Oil prices fell sharply on March 24 amid declining European banking shares and after U.S. Energy Secretary Jennifer Granholm said refilling the country's Strategic Petroleum Reserve (SPR) may take several years, dampening demand prospects.

Brent crude fell $2.50, or 3.3%, to $73.41/bbl by 1031 GMT, while West Texas Intermediate U.S. crude futures dived $2.47, 3.5%, to $67.49/bbl.

Both benchmarks, which fell about 1% on March 23, were on track to end the week slightly higher, after posting their biggest weekly declines in months last week due to banking sector turmoil and worries about a possible recession.

Banking stocks slid in Europe with Deutsche Bank and UBS Group hit hard by worries that the worst problems in the sector since the 2008 financial crisis have not yet been contained.

A stronger dollar, which rose 0.6% against other currencies on March 24, also fueled the sell-off. A stronger greenback makes crude more expensive to holders of other currencies.

"The lack of crude buying for the SPR represents a major blow to the oil demand outlook," PVM Oil analyst Stephen Brennock said.

"If anything, it will heap even more pressure on China to do the heavy lifting on the demand side over the coming months," he added..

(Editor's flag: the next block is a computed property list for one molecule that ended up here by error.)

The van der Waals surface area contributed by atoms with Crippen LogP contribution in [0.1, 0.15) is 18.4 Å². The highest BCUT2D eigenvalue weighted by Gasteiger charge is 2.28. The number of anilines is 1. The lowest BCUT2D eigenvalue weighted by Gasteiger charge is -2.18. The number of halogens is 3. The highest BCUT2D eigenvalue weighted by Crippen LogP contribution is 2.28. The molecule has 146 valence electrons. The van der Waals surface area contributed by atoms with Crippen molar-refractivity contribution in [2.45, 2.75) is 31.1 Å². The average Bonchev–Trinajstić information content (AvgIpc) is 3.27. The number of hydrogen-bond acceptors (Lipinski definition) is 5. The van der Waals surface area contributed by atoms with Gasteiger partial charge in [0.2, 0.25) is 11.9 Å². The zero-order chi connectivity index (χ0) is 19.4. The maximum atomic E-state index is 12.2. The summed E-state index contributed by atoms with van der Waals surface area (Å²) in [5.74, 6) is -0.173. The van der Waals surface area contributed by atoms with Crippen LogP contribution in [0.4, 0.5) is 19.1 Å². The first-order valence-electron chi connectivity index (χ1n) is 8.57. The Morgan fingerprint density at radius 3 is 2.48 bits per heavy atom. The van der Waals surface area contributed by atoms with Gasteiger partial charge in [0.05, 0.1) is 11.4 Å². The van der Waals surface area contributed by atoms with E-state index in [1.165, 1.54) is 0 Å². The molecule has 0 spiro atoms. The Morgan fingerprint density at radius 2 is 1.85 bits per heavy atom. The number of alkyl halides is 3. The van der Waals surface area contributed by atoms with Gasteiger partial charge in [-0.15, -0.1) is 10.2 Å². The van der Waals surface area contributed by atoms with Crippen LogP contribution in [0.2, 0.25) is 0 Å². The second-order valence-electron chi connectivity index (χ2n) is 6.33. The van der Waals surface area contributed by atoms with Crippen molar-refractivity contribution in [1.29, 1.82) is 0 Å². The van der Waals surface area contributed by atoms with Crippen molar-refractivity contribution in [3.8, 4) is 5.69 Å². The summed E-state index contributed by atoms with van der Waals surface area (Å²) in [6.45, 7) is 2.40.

The White House said in October it would buy back oil for the SPR when prices were at or below about $67/bbl-$72/bbl.

Granholm told lawmakers that it would be difficult to take advantage of low prices this year to add to stockpiles, which are currently at their lowest level since 1983 following sales directed by President Joe Biden last year.

Strong demand expectations from China capped decreases, with Goldman Sachs saying commodities demand was surging in China, the world's biggest oil importer, with oil demand topping 16 million barrels per day (MMbbl/d).

Meanwhile, Russian Deputy Prime Minister Alexander Novak said a previously announced cut of 500,000 bbl/d in Russia's oil production would be from an output level of 10.2 MMbbl/d in February, the RIA Novosti news agency reported.

That would mean Russia is aiming to produce 9.7 MMbbl/d between March and June, according to Novak, which would be a much smaller output cut than Moscow previously indicated.